Brie: Eat The Rind

I’m starting to get much more crazy about Brie than ever before…perhaps because it’s now easier to get good Brie than it was when I was growing up.  Before the great American Cheese Renaissance of the 1990’s, mass-market Brie seemed to be the only brie available and no one knew the correct way of eating it.

Many years ago I heard some church people gossip about a woman who came to coffee hour and ate most of the Brie.  SHE EVEN ATE THE RIND.

The other church-goers were scandalized!

I kept quiet because I myself usually eat the rind of Brie, but hadn’t known before that This. Was. Just. Simply. Wrong.

But it’s not wrong!

A cheesemonger recently told me that if one is eating a good Brie one should be able to eat the rind….and the rind shouldn’t be pure white, as the mass-market ones often are. It should instead look a little marked up. There’s a photo of what a good Brie looks like at the Paso Robles Insider blog: Chees’n it Up in Paso Roble,  along with notes about how the rind is “not only edible, but is crucial to the entire flavor profile of the cheese,” as

 Mold-ripened cheeses such as Brie are inoculated or sprayed with specific types of fungus or yeast that soften the paste of the cheese and encourage growth of the soft, white, fuzzy rind.  This style of cheese begins to ripen from the outside, and the center is the last to become creamy.  It might sound crazy, but we know how hard cheesemakers work to achieve the perfect bloomy rind, and it always breaks our heart a little to see that someone has dug the insides out of a beautiful round….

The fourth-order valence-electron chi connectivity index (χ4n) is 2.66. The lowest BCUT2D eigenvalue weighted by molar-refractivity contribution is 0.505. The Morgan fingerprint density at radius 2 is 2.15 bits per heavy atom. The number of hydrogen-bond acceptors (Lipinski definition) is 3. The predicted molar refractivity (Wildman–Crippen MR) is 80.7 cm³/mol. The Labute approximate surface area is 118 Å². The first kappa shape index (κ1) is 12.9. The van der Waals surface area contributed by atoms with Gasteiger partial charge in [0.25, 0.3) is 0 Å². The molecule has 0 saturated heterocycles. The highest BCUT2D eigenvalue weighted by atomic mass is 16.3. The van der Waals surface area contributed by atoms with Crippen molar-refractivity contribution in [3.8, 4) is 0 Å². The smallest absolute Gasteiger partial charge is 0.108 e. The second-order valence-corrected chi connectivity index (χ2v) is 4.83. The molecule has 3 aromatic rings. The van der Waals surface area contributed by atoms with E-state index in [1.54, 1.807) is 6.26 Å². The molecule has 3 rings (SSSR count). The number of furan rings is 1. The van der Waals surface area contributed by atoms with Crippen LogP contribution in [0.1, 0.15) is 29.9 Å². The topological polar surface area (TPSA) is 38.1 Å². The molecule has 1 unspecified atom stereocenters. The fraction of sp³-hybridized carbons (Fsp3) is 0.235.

(Side note: people at Chowhound  call digging out the insides of cheese “strip-mining.”  It’s bad etiquette to strip-mine at a party. If you don’t want to eat the rind, put a slice on your plate and cut the rind off there instead of leaving it on the communal plate.)

Two more tips on Brie-eating: leave Brie out of the refrigerator for a couple of hours before consuming it.  It’s best to bring it to room temperature, as cold makes the fat molecules contract and become less tasty.  (See the Kitchn’s Cheese Tip: Don’t Eat Cold Cheese! ) Then slice the brie like a pie to get its full flavor instead of cutting pieces off from the point up. (Tastes can vary in intensity depending on where one is in the cheese.)

To me, at least, Brie is best paired with other foods rather than eaten straight.  I ate some last night, spooned onto apple slices.  Dang was that ever good….There was a sale on Belltoile Brie at the Elm City Market this week, (which is where I got mine,) but I’ve also gotten good Brie, plus good information on the cheese and how to eat it from the Fairfield Cheese Company –a place I’ll rave much more about in future posts.

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